Sex-dependent dominance maintains migration supergene in rainbow trout

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Authors Devon E. Pearse, Nicola J. Barson, Torfinn Nome, Guangtu Gao, Matthew A. Campbell et al
Journal/Conference Name Fisheries Science
Paper Category
Paper Abstract Males and females often differ in their fitness optima for shared traits that have a shared genetic basis, leading to sexual conflict. Morphologically differentiated sex chromosomes can resolve this conflict and protect sexually antagonistic variation, but they accumulate deleterious mutations. However, how sexual conflict is resolved in species that lack differentiated sex chromosomes is largely unknown. Here we present a chromosome-anchored genome assembly for rainbow trout (Oncorhynchus mykiss) and characterize a 55-Mb double-inversion supergene that mediates sex-specific migratory tendency through sex-dependent dominance reversal, an alternative mechanism for resolving sexual conflict. The double inversion contains key photosensory, circadian rhythm, adiposity and sex-related genes and displays a latitudinal frequency cline, indicating environmentally dependent selection. Our results show sex-dependent dominance reversal across a large autosomal supergene, a mechanism for sexual conflict resolution capable of protecting sexually antagonistic variation while avoiding the homozygous lethality and deleterious mutations associated with typical heteromorphic sex chromosomes.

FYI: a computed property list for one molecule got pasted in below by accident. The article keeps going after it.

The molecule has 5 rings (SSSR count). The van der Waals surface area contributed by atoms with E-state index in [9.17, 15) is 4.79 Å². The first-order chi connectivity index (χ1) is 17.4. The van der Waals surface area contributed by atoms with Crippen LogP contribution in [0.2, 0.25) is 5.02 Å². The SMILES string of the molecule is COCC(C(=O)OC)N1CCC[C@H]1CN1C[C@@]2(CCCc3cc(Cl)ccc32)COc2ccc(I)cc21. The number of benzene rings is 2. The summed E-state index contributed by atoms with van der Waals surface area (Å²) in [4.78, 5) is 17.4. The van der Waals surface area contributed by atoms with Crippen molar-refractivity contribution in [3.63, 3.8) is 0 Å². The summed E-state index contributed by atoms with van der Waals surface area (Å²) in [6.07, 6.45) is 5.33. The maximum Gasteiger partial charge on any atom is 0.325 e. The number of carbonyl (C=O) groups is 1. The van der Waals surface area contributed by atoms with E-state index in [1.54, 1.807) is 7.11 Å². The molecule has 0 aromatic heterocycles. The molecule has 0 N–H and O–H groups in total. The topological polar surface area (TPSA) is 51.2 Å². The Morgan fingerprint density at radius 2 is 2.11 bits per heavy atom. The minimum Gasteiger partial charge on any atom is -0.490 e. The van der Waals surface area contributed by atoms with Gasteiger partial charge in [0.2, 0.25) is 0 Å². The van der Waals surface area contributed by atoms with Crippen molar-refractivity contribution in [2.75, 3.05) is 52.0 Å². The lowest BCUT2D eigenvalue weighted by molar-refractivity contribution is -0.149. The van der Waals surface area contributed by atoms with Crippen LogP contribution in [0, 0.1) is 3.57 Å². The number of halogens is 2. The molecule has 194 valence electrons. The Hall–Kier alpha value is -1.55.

Date of publication 2019
Code Programming Language R
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